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Federal Railroad Administration's Ruling:


Title: Countywide Railroad Crossing Quiet Zone Cost & Feasibility Study Author: Systems Administrator Last modified by: Liam Weston Created Date – PowerPoint PPT presentation

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Title: Federal Railroad Administration's Ruling:

Federal Railroad Administration's Ruling
  • Use of Locomotive Horns At Highway-Rail Grade
    Crossings Establishing Quiet Zones

Why has FRA issued this Rule?
  • Required by statute in order to provide national
    policy for trains to sound a locomotive horn at
    public grade crossings.
  • To permit exceptions where no significant risk
  • Promote Quality of Life without
  • Compromising Safety

Floridas Experience
  • July 1984 Florida authorized night-time whistle
    bans at crossings equipped with flashing lights,
    bells, gates and signs.
  • FRA noted a 195 increase in collision rate
    during ban hours at FEC crossings and 67
    increase at CSX crossings.
  • July 26, 1991 FRA issued Emergency Order No. 15
    that ended whistle bans in Florida.
  • Current Florida Statute CH 351 (.03) Any
    railroad train approaching within 1,500 feet of a
    public crossing shall emit a signal audible for
    such distance.

FRAs Train Horn Rule History
  • Nov 2, 1994 Statutory mandate enacted by Congress
    (Federal Railroad Safety Authorization Act of
    1994) to issue regulations requiring the sounding
    of locomotive horns at all public crossings, and
    to provide exceptions under specific conditions
    and circumstances.
  • Apr 1995 FRA completes and issues Nationwide
    Study of Train Whistle Bans.
  • Jan 12, 2000 Notice of Proposed Rule Making
    (NPRM) and Draft Environmental Impact Statement
    (DEIS) is issued

FRAs Train Horn Rule History (Contd.)
  • Dec 18, 2003 Interim Final Rule (IFR) is
    published, effective date of Dec 18, 2004
  • Nov 22, 2004 IFR effective date changed to Apr 1,
  • Mar 18, 2005 IFR effective date changed to June
    24, 2005
  • Apr 27, 2005 Final Rule is published
  • June 24, 2005 Final Rule goes into effect

FRA Changes in Train Horn Requirements
  • Requires the sounding of locomotive horn
  • approaching every public crossing (replacing
  • state law and railroad operating rules)
  • Horn shall be sounded at least 15 sec but no
  • more than 20 sec before locomotive enters
  • crossing and not greater than ¼ mile
  • Sec. 229.129 defines minimum and maximum
  • train horn decibel levels (96dBA-110dBA)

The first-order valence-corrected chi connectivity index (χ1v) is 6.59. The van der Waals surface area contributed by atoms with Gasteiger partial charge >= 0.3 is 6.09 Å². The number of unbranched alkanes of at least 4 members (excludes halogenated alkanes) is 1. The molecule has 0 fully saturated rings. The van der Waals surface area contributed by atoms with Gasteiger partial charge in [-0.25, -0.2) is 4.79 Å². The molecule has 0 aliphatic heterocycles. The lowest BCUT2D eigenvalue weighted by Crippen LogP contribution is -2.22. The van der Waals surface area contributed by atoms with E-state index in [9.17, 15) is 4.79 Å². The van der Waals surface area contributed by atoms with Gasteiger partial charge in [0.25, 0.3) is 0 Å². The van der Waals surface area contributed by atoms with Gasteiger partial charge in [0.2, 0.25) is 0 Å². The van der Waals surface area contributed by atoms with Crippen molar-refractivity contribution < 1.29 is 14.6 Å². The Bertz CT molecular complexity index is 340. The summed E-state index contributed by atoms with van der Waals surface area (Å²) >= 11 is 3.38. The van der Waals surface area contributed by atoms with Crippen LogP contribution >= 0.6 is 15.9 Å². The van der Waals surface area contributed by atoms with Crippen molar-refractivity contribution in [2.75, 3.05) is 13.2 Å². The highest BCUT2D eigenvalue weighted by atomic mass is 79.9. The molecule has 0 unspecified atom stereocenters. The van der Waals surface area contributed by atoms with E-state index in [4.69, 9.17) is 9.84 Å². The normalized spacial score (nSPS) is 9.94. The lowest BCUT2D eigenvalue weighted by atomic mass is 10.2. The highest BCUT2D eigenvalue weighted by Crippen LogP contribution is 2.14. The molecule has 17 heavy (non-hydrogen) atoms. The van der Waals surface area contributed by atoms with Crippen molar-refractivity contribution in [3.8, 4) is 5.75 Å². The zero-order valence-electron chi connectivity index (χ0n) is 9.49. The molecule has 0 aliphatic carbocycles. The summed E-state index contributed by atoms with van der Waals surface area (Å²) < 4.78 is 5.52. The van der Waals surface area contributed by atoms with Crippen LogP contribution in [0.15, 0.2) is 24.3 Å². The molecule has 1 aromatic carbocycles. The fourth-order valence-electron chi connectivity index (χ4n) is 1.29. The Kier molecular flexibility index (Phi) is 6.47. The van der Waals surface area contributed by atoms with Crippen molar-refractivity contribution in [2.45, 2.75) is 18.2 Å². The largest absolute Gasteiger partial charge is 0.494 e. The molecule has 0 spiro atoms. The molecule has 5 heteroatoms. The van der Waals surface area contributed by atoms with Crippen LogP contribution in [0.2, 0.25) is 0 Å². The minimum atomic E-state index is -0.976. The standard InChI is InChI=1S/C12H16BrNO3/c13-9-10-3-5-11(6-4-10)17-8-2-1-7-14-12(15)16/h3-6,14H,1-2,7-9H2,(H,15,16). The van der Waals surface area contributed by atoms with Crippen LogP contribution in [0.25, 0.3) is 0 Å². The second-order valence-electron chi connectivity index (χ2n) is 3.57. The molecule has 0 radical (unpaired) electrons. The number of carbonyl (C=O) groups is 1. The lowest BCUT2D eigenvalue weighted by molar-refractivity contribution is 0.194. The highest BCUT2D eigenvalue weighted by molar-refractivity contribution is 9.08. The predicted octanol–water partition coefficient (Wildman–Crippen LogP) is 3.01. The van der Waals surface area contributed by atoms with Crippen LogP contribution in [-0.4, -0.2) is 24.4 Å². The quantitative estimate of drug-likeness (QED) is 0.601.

• Effect of these changes will be to reduce horn
    noise for 3.4 million of the 9.3 million people
    currently affected by unregulated train horn

Exception to Train Horn Sounding
  • No Significant Risk of loss of life or serious
  • Use of locomotive horn is impractical
  • Safety measures compensate for absence of horn
  • Establish Quiet Zone

Quiet Zone
  • A quiet zone is a section of a rail line
    that contains one or more consecutive
    public crossings at which locomotive horns
    are not routinely sounded.

Who may establish a Quiet Zone?
  • Public Authority with jurisdiction for the
  • roadway at the crossing
  • If Quiet Zone includes more than one Public
  • All agencies must agree
  • Actions must be taken jointly
  • Quiet Zones may be established irrespective of
    state law

Minimum Requirements of a Quiet Zone
  • Minimum Length ½ mile
  • Active Grade Crossing Warning Devices
  • (Flashing Lights Gates conforming to MUTCD)
  • Constant Warning Time (CWT) Device
  • Advance Warning Signs

Example of Standard Flashing Lights Gates
Quiet Zones Two types
  • Pre-rule Quiet Zones (none in Florida)
  • Where train horns were silenced between October
    9, 1996 and December 18, 2003
  • New Quiet Zones
  • Any quiet Zones that do not qualify as Pre-Rule
    Quiet Zones
  • New Partial Quiet Zones
  • A Quiet Zone in which horns are only silenced
    between 10 P.M and 7 A.M
  • Same requirements as New Quiet Zone

How is a Quiet Zone established?
  • Approach 1 Implement Suplementary Safety
    Measures (SSM) at every public crossing within a
    proposed Quiet Zone

SSM Supplemental Safety Measures
  • SSMs are the engineering improvements applied at
    a crossing to reduce the risk of a collision
  • Temporary Closures
  • 4-Quadrant Gates
  • Gates with Medians or Channelization
  • Devices
  • One-way Streets with Gates
  • Permanent Closure

Temporary Closure
  • Close the Crossing to Highway traffic during
    designated Quiet Zone periods
  • Crossing must be closed during the same hours
    every day
  • Public Authority maintaining the street is
  • Effectiveness 1.0

Effectiveness value for each SSM references the
likelihood of a collision at the crossing as a
result of SSM being installed compared to
conventional crossing w/ train horn
Four- Quadrant Gate System
  • Install Gates to fully block the crossing when
    the gates are lowered
  • Gates must conform to standards contained in
  • Effectiveness 0.77

Gates with Medians or Channelization Devices
  • Install medians bounded by non-traversable curbs
    or channelization devices on both highway
  • Minimum curb height is 6-inches
  • Effectiveness 0.80

One Way Street with Gates
  • Install Gates such that all approaching highway
    lanes are completely blocked
  • Effectiveness 0.82

Permanent Closure
  • Permanently close the crossing to highway traffic
  • Must completely block highway traffic
  • Barricades and Signs used for closure shall
    conform to standards contained in the MUTCD
  • Must account for traffic diverted to other
  • Effectiveness 1.0